Alan Bergman, and the ‘timeless’ story of ‘Visions of America’

When Alan and Marilyn Bergman were approached by photographer Joseph Sohm and composer Roger Kellaway to write song lyrics for Sohm’s “Visions of America” photo-symphony, a musical outgrowth of Sohm’s epic coffee table book, it took very little time and thought to say yes.

“Joe’s book is wonderful and beautifully done, and Roger is a wonderful composer,” says Alan, one half of one of the most acclaimed lyricist-duos in popular music history. “And the subject is timeless. We always need to tell the story of how important America and democracy are to the world.”

In the 15 years since the Bergmans collaborated with Sohm and Kellaway to produce and present their acclaimed project, “Visions of America” has been seen, enjoyed and appreciated by thousands, including record audiences at its West Coast premiere in January 2013, performed by New West Symphony.

Now led by Artistic and Music Director Michael Christie, New West Symphony will perform an updated “suite” version of “Visions of America” on January 27 and 28, 2024. And its relevance remains, maybe more today than ever.

“Oh, it’s very important today,” says Alan, now 98 and still composing songs for stage presentations. “In America, it’s important to reinforce who we are, how we feel, and what we represent to the world. Democracy is not to be taken for granted, it’s to be nurtured, and some of those concepts about what democracy is have been lost or misplaced over the years.

“‘Visions of America’ reinforces how beautiful it is here, how lucky we are to be part of it, and how we share responsibility for keeping democracy alive and healthy.”

That sentiment is clearly expressed in “We the People,” one of five songs on which the Bergmans and Kellaway collaborated for “Visions of America”:

         Just as the Earth needs sun and rain to live,
         Freedom needs all the love that we can give.
         Guarding it ev’ry day,
         So we can safely say,
         No one will ever take it away.

“Visions,” of course, is not the first time the Bergmans have created song lyrics for a film project. Over the course of six decades, their work earned them three Oscars: for the songs “The Windmills of Your Mind” with Michel Legrand and “The Way We Were” with Marvin Hamlisch, and the score for “Yentl” with Legrand. Another 13 of their songs earned Oscar nominations, including three in one year (1983).

“The Way We Were” also earned the Bergmans two Grammys and a Golden Globe, and the list of their honors and achievements — including induction into the Songwriters Hall of fame in 1980 — is nearly as long as their list of songs. Those include such Great American Songbook standards as “Nice ‘n’ Easy,” “You Don’t Bring Me Flowers,” “What Are You Doing the Rest of Your Life?” and “The Summer Knows.”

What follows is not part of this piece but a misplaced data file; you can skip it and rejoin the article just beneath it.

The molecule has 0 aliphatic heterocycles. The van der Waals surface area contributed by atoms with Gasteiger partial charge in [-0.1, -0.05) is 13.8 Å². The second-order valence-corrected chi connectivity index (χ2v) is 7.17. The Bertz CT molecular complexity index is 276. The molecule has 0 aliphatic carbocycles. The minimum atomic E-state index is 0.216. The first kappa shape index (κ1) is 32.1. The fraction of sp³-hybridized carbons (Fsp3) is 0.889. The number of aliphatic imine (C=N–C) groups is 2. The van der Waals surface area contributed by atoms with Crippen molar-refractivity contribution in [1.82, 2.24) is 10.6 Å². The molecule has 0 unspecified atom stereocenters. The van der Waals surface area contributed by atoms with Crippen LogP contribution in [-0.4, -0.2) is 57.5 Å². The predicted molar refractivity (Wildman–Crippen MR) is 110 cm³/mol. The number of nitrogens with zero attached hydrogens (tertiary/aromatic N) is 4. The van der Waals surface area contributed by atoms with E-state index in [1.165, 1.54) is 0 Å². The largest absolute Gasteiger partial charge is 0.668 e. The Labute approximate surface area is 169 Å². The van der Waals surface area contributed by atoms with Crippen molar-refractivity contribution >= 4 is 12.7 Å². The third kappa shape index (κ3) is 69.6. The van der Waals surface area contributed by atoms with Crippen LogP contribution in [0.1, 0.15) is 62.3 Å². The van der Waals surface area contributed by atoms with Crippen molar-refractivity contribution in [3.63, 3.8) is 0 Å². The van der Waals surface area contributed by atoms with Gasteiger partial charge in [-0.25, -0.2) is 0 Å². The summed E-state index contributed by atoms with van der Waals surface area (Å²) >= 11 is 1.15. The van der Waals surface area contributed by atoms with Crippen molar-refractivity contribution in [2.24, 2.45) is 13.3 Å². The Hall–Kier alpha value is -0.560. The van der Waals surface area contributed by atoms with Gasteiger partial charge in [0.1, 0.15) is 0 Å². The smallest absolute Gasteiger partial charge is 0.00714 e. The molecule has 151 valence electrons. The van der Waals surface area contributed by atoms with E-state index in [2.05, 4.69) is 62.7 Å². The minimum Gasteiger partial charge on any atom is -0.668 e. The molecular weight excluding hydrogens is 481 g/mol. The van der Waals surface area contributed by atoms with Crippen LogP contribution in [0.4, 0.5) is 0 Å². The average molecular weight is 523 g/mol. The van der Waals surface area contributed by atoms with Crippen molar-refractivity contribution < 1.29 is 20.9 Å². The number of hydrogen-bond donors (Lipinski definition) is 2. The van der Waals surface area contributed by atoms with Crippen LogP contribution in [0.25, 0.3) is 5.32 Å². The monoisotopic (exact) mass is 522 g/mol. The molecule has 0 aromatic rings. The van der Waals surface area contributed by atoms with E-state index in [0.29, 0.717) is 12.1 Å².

Given that both were born in the same Brooklyn hospital (in different years) and earned music degrees, it was perhaps inevitable that Alan and Marilyn would join forces in work and in life. They were married in 1958 and stayed together as songwriting and life partners until Marilyn’s passing from respiratory failure in January 2022.

While he certainly misses his wife and songwriting collaborator, Alan has remained active as a songwriter. “I write every day,” he says with a smile. “I may be 98, but I still love doing it.”

Most recently, he contributed a song to Josh Ravetch’s new off-Broadway musical opening in January 2024, “Beverly Johnson: In Vogue,” the story of the first black model to appear on cover of Vogue.

“It’s a wonderful story,” notes Alan, “and Marilyn and I worked with Josh previously (on “Chasing Mem’ries: A Different Kind of Musical” in 2017), so I welcomed the chance to work with him again.”

He is proud to have worked with many leading music composers of the last half century. Among them: Henry Mancini, Dave Grusin, Cy Coleman, Johnny Mandel, John Williams, Quincy Jones, Neil Diamond and, of course, Roger Kellaway.

“Marilyn and I first worked with Roger many years ago on an album for Carmen McRae,” recalls Alan. “It was a great pleasure, and we were happy to work with him again on ‘Visions of America.’”

For the latter, he says, “Joe and Roger told us, ‘Write what you feel, no limitations.’ They wanted descriptive songs that conveyed an overall image: that not only we can all be great, we can work together to make each other great.”

That is, certainly, a key lesson for those who experience “Visions of America,” says Alan.

“I hope,” he says, “that audiences who attend will digest it, teach it to their children and their friends, and always tell the story of how important America and democracy are to the world.”